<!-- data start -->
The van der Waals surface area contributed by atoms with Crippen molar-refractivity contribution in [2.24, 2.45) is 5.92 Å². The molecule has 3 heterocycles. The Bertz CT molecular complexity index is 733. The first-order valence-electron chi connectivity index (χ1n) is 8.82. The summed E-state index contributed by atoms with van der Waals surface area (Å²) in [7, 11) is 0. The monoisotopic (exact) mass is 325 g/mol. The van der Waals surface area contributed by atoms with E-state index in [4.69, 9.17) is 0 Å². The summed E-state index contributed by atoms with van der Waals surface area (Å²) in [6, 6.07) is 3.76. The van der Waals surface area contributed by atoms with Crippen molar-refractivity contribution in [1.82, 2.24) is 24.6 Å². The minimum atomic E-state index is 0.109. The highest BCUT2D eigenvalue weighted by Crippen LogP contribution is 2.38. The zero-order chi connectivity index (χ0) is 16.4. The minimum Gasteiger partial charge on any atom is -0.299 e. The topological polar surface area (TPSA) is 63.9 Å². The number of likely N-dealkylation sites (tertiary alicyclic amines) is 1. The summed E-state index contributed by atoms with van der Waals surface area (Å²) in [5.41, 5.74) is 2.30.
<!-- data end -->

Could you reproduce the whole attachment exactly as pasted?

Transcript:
The van der Waals surface area contributed by atoms with Crippen molar-refractivity contribution in [2.24, 2.45) is 5.92 Å². The molecule has 3 heterocycles. The Bertz CT molecular complexity index is 733. The first-order valence-electron chi connectivity index (χ1n) is 8.82. The summed E-state index contributed by atoms with van der Waals surface area (Å²) in [7, 11) is 0. The monoisotopic (exact) mass is 325 g/mol. The van der Waals surface area contributed by atoms with E-state index in [4.69, 9.17) is 0 Å². The summed E-state index contributed by atoms with van der Waals surface area (Å²) in [6, 6.07) is 3.76. The van der Waals surface area contributed by atoms with Crippen molar-refractivity contribution in [1.82, 2.24) is 24.6 Å². The minimum atomic E-state index is 0.109. The highest BCUT2D eigenvalue weighted by Crippen LogP contribution is 2.38. The zero-order chi connectivity index (χ0) is 16.4. The minimum Gasteiger partial charge on any atom is -0.299 e. The topological polar surface area (TPSA) is 63.9 Å². The number of likely N-dealkylation sites (tertiary alicyclic amines) is 1. The summed E-state index contributed by atoms with van der Waals surface area (Å²) in [5.41, 5.74) is 2.30.